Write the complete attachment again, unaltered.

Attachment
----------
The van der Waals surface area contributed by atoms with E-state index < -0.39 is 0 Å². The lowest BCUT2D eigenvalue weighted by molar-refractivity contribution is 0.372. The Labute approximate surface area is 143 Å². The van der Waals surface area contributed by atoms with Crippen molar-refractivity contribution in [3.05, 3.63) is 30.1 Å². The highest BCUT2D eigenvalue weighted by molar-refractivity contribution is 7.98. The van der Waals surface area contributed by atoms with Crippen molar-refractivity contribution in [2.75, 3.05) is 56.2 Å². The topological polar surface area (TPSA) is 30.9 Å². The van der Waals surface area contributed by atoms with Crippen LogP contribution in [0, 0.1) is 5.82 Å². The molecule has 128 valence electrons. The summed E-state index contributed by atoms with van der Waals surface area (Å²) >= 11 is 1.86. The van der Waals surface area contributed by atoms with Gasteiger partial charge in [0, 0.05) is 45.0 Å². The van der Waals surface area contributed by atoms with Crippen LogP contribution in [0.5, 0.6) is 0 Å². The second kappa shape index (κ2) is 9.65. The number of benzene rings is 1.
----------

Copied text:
The van der Waals surface area contributed by atoms with E-state index < -0.39 is 0 Å². The lowest BCUT2D eigenvalue weighted by molar-refractivity contribution is 0.372. The Labute approximate surface area is 143 Å². The van der Waals surface area contributed by atoms with Crippen molar-refractivity contribution in [3.05, 3.63) is 30.1 Å². The highest BCUT2D eigenvalue weighted by molar-refractivity contribution is 7.98. The van der Waals surface area contributed by atoms with Crippen molar-refractivity contribution in [2.75, 3.05) is 56.2 Å². The topological polar surface area (TPSA) is 30.9 Å². The van der Waals surface area contributed by atoms with Crippen LogP contribution in [0, 0.1) is 5.82 Å². The molecule has 128 valence electrons. The summed E-state index contributed by atoms with van der Waals surface area (Å²) >= 11 is 1.86. The van der Waals surface area contributed by atoms with Gasteiger partial charge in [0, 0.05) is 45.0 Å². The van der Waals surface area contributed by atoms with Crippen LogP contribution in [0.5, 0.6) is 0 Å². The second kappa shape index (κ2) is 9.65. The number of benzene rings is 1.